Friday, January 04, 2008

David Brooks on Iowa

David Brooks makes some good points in the aftermath of Iowa. He titles his piece The Two Earthquakes -- sensing that what happened last night marks a possible turning point in American politics -- I hope he is right.

First on Obama:

This is a huge moment. It’s one of those times when a movement that seemed ethereal and idealistic became a reality and took on political substance.

Iowa won’t settle the race, but the rest of the primary season is going to be colored by the glow of this result. Whatever their political affiliations, Americans are going to feel good about the Obama victory, which is a story of youth, possibility and unity through diversity — the primordial themes of the American experience.

And Americans are not going to want to see this stopped. When an African-American man is leading a juggernaut to the White House, do you want to be the one to stand up and say No?

Obama has achieved something remarkable. At first blush, his speeches are abstract, secular sermons of personal uplift — filled with disquisitions on the nature of hope and the contours of change.

He talks about erasing old categories like red and blue (and implicitly, black and white) and replacing them with new categories, of which the most important are new and old. He seems at first more preoccupied with changing thinking than changing legislation.


And then on Huckabee:

On the Republican side, my message is: Be not afraid. Some people are going to tell you that Mike Huckabee’s victory last night in Iowa represents a triumph for the creationist crusaders. Wrong.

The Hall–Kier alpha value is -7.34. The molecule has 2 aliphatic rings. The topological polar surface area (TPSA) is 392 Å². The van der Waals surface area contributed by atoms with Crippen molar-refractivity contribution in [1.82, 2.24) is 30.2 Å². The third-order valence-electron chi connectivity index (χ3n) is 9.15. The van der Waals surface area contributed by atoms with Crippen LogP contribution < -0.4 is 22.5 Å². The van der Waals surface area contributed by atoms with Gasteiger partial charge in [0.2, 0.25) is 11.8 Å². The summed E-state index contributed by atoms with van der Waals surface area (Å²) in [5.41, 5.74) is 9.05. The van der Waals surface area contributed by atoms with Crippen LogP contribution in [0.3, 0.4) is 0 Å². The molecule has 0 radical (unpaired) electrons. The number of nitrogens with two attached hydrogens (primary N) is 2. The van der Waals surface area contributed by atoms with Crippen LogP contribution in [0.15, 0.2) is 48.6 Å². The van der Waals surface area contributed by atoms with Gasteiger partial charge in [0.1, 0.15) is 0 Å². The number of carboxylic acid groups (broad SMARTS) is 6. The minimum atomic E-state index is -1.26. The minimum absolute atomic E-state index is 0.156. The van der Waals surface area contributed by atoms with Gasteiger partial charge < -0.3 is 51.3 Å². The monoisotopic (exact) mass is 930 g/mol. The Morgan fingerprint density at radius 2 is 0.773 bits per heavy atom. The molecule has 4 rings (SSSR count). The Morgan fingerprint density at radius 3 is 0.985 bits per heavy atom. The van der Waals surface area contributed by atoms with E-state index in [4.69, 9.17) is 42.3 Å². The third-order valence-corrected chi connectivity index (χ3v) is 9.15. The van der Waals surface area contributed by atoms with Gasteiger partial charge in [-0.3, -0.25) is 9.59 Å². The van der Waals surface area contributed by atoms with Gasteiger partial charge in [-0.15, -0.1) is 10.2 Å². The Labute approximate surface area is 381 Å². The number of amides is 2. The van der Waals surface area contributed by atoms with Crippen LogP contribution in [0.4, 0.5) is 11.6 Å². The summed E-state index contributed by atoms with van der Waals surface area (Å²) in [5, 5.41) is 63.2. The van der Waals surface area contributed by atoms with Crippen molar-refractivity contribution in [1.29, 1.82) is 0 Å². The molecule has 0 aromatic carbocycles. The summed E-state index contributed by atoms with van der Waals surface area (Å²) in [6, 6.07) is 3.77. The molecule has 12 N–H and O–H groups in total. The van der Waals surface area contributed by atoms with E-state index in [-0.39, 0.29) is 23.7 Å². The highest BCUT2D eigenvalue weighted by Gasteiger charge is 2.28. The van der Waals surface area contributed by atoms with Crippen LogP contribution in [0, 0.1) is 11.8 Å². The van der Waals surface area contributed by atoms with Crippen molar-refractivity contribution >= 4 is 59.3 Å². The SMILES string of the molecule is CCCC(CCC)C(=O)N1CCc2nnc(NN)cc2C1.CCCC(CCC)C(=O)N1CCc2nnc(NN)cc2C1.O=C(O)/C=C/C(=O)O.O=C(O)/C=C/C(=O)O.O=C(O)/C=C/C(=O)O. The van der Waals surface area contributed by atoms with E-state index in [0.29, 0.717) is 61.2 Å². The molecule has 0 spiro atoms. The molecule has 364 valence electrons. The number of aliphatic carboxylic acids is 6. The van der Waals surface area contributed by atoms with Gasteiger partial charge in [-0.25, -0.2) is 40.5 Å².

Huckabee won because he tapped into realities that other Republicans have been slow to recognize. First, evangelicals have changed. Huckabee is the first ironic evangelical on the national stage. He’s funny, campy (see his Chuck Norris fixation) and he’s not at war with modern culture.

Second, Huckabee understands much better than Mitt Romney that we have a crisis of authority in this country. People have lost faith in their leaders’ ability to respond to problems. While Romney embodies the leadership class, Huckabee went after it. He criticized Wall Street and K Street. Most importantly, he sensed that conservatives do not believe their own movement is well led. He took on Rush Limbaugh, the Club for Growth and even President Bush. The old guard threw everything they had at him, and their diminished power is now exposed.

Third, Huckabee understands how middle-class anxiety is really lived. Democrats talk about wages. But real middle-class families have more to fear economically from divorce than from a free trade pact. A person’s lifetime prospects will be threatened more by single parenting than by outsourcing. Huckabee understands that economic well-being is fused with social and moral well-being, and he talks about the inter-relationship in a way no other candidate has.

In that sense, Huckabee’s victory is not a step into the past. It opens up the way for a new coalition.

A conservatism that recognizes stable families as the foundation of economic growth is not hard to imagine. A conservatism that loves capitalism but distrusts capitalists is not hard to imagine either. Adam Smith felt this way. A conservatism that pays attention to people making less than $50,000 a year is the only conservatism worth defending.


If Brooks is correct, we are possibly witnessing a major change in US presidential politics -- and one might say, an evolution in American politics. For the first time in my lifetime, I am excited about a candidate (Obama) and not feeling like I have to choose the least dangerous alternative. I suspect some conservatives feel the same way about Huckabee.

Who knows what will happen going forward, but at least in Iowa they voted with their hearts, with the idea of a better more compassionate future. And that is a monumental change over the politics of recent years.


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